“Evolve or perish,” goes the Darwinian maxim.
In the college football world, evolution has taken the form of expansion. But it’s been a few years since the mass realignment and expansion led by Colorado, Missouri, Nebraska, Texas A&M, Utah, Louisville, Syracuse, Maryland, Rutgers, Pitt and TCU. Are we in line for a second wave of expansion in the Power 5 conferences? Stewart Mandel, lead college football writer for The Athletic, thinks so (subscription required).
CFB media rights deals have created a rising tide since the last Power 5 expansion. The B1G, for instance, was making around $100M a year from ABC/ESPN as recently as 2016 but nets a cool $440M a year under its current deal with ESPN and FOX. But, while the B1G and the SEC are comfortably cruising the media rights seas in a Jerry Jones-size yacht, the ACC, Big 12 and Pac-12 have been getting tossed around in row boats. And though some Power 5 athletic departments have benefited, the majority are losing money.
The B1G’s media rights deal, however, comes to an end in 2023. The Pac-12’s culminates in 2024, the Big 12’s in 2025 and the initial CFP contract in 2025. As the sun sets on these deals, is another expansion on the horizon?
What’s the Fix?
This time around, restructuring rather than expansion might be the answer. A restructuring based on geography and marketability rather than an “every man (or program) for himself” approach might just be the best financial move for everyone involved. It’s a long way from Lincoln, Nebraska to College Park, Maryland; from Miami, Florida to Syracuse, New York; from College Station, Texas to Gainesville, Florida; from Stillwater, Oklahoma to Morgantown, West Virginia; or from Seattle, Washington to Tucson, Arizona.
Another possibility would be to restructure the leagues by program quality and revenue-generating potential. “Pay for play” is pressuring the amateur student-athlete model, and most athletic departments are leaking financial oil. A “College Football Premium League” (CFBPL) could potentially address both issues.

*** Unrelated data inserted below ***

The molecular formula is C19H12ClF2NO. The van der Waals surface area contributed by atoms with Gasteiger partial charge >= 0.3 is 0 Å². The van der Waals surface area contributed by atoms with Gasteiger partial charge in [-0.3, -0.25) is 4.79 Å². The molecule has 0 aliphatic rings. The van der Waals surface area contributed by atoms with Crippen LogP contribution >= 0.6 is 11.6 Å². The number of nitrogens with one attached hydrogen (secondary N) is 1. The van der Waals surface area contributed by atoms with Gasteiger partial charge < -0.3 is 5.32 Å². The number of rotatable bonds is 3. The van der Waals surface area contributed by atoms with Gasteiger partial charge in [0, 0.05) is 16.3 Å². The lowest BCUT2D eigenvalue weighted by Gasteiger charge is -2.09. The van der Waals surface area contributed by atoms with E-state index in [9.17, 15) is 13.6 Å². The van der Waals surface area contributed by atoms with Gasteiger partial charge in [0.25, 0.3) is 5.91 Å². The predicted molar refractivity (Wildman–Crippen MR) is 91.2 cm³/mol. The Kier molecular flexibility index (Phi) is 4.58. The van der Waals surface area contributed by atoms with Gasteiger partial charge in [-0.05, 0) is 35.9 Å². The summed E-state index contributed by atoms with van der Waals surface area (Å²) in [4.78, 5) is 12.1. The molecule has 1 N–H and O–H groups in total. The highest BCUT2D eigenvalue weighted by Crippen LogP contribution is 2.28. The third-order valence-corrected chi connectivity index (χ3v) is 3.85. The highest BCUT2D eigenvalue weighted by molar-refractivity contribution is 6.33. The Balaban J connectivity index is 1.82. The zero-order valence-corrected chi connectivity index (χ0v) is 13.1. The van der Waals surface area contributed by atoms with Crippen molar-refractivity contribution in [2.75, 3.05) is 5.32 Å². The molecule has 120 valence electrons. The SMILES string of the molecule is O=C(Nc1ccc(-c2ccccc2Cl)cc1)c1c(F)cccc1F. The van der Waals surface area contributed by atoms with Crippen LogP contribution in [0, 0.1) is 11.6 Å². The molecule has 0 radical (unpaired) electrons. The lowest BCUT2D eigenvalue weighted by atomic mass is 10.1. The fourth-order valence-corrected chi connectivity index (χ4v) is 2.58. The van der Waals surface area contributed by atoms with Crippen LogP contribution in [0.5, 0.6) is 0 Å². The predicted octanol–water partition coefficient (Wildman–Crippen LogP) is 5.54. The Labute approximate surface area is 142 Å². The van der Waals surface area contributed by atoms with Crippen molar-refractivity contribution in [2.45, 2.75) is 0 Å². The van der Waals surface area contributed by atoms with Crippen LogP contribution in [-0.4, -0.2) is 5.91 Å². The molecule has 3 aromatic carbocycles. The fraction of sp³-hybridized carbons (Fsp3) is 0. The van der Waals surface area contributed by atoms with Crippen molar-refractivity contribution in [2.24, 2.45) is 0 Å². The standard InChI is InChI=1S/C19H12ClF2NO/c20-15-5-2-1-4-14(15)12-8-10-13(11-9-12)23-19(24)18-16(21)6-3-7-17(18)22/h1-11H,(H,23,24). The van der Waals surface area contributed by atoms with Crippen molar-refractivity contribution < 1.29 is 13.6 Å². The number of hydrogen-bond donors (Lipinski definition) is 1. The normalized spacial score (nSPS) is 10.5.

Before considering what the CFBPL could look like, let’s consider a few issues that would affect this transition. I expect that conferences (with the possible exception of college basketball) will remain as-is for all sports other than CFB. Schools in the CFBPL would share their respective incomes with all existing conference members. Profits from the CFBPL would be distributed pursuant to a formula determined by an agreed-upon investment banking firm. Big-stadium teams and teams that command more eyeballs should make more than small-stadium and less-watched teams. Otherwise, why would Alabama, Michigan, Ohio State and Texas come on board?
Now, here are some questions that would have to be answered:
In certain cases, would a state’s legislature allow “big brother” to leave behind “little brother”? Like professional soccer leagues, would there be an opportunity for elevation and relegation? Would there be “pay for play”? Would there be a high school draft of players who want to be paid, regardless of where they go to school? Would the CFBPL form its own network that would carry its games exclusively?